DSLR Cameras Can Be Infected With Ransomware

DSLR Cameras Can Be Infected With Ransomware

DSLR Cameras Can Be Infected With Ransomware

Security vulnerabilities in popular internet-connected digital cameras could allow hackers to infect them with ransomware, rendering the devices useless, or deploy other forms of malware which could potentially turn a camera into a gateway for infecting larger networks.

"DSLR cameras, are susceptible to attacks", said Eyal Itkin, Security Researcher, Check Point Software Technologies.

Digital cameras use Picture Transfer Protocol (PTP), a standard protocol to transfer digital files. Once the attackers were range of the camera, they ran an exploit to access the camera's SD card and encrypt any photos.

The researchers looked at the Canon EOS 80D because it has both USB and Wi-Fi connectivity, as well as an extensive modding community which provides open source software for the camera. As the protocol is standardized and embedded in other leading camera brands, researchers believe similar vulnerabilities can also be found in other leading vendors. However, Check Point warns that not just this camera but any internet-connected digital camera could be vulnerable to ransomware attacks.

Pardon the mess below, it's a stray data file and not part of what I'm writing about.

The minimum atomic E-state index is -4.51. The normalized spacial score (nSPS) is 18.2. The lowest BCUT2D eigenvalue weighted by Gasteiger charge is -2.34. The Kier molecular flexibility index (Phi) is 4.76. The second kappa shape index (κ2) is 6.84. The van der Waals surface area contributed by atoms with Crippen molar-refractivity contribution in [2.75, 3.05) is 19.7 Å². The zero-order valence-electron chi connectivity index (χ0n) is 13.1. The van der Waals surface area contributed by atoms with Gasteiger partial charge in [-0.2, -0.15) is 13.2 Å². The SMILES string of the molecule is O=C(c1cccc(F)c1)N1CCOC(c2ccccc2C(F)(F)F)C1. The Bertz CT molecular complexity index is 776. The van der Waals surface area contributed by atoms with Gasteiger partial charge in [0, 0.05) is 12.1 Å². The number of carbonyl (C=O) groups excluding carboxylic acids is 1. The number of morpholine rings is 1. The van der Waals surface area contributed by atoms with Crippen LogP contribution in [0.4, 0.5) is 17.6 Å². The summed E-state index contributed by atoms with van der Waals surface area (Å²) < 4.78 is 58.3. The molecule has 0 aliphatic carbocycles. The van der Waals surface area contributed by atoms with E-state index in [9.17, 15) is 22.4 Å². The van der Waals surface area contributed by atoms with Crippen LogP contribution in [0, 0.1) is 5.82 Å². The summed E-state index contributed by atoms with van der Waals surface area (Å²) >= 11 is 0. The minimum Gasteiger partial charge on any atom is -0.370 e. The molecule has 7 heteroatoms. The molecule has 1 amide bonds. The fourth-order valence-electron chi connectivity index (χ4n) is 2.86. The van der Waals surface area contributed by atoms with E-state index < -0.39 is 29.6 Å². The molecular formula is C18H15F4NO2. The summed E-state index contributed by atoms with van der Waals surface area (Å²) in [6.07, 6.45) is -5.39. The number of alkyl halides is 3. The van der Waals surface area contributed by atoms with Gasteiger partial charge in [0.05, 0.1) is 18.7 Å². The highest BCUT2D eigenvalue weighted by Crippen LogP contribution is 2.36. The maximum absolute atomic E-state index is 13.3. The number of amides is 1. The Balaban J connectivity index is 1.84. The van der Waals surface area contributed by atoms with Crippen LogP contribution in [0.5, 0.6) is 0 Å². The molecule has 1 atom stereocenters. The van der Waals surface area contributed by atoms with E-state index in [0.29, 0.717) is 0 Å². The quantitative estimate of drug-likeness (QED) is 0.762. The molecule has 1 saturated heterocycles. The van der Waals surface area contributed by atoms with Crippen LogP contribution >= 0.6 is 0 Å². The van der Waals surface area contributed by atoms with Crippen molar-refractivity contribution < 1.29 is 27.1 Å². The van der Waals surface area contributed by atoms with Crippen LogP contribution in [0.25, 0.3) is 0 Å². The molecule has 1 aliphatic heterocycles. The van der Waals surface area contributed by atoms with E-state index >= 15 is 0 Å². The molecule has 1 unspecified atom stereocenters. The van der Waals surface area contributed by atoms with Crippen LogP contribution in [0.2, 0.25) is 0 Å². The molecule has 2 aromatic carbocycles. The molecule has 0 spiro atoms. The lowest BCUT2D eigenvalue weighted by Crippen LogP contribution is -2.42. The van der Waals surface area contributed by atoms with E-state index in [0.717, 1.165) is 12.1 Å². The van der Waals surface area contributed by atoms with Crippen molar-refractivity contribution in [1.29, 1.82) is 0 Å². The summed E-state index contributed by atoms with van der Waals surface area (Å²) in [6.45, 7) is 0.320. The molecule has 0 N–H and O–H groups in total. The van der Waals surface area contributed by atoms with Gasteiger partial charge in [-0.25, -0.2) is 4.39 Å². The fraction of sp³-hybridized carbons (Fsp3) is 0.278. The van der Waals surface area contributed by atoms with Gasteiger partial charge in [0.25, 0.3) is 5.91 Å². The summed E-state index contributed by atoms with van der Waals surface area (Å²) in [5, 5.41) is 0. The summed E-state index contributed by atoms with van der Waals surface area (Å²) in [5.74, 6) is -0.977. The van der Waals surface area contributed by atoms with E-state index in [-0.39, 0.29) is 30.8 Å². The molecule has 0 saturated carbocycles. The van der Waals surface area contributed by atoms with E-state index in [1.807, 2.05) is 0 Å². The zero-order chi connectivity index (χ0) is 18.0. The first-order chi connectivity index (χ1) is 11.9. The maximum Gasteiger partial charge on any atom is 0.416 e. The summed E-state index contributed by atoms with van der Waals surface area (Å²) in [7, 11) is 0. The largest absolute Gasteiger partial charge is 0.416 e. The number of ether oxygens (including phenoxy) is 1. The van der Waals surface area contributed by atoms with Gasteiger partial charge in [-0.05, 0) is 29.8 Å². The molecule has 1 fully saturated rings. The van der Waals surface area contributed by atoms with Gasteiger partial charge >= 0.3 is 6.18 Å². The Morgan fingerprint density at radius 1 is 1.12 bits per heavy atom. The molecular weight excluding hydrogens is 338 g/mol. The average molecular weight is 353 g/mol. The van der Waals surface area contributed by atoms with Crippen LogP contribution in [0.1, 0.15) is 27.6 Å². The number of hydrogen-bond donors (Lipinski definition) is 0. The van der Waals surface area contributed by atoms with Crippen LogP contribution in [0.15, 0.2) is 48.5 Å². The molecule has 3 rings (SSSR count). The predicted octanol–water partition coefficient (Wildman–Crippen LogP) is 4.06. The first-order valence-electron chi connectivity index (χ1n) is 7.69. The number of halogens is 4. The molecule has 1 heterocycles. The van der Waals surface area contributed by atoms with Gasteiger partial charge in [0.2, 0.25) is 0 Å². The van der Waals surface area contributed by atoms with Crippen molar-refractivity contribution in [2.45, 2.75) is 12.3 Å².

Unless photography is your career, photos might not seem like the juiciest ransomware target, but in terms of sentimental value, they can be right up there as the researchers note. "Hackers could then hold peoples' precious photos and videos hostage until the user pays a ransom for them to be released".

Again, we should stress that this is not necessarily a Canon-specific issue, as it is the Picture Transfer Protocol itself (rather than the cameras) that exhibits the security flaw.

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Check Point, which presented its findings at the DEF CON hacking conference in Las Vegas on Sunday, informed Canon prior to the presentation and worked together to patch the vulnerabilities in an update released last week.

The full research report into the vulnerabilities is available from Check Point.

What Check Point ended up with is a malicious firmware update, which thanks to a PTP command allowing for remote firmware updates without need of user interaction, makes infecting a camera through a patch relatively easy to achieve.

"At this point, there have been no confirmed cases of these vulnerabilities being exploited to cause harm", Canon said in the update published on August 6.

"Since modern cameras no longer use film to capture and reproduce images, the International Imaging Industry Association devised a standardised protocol known as Picture Transfer Protocol (PTP) to transfer digital images from camera to PC".

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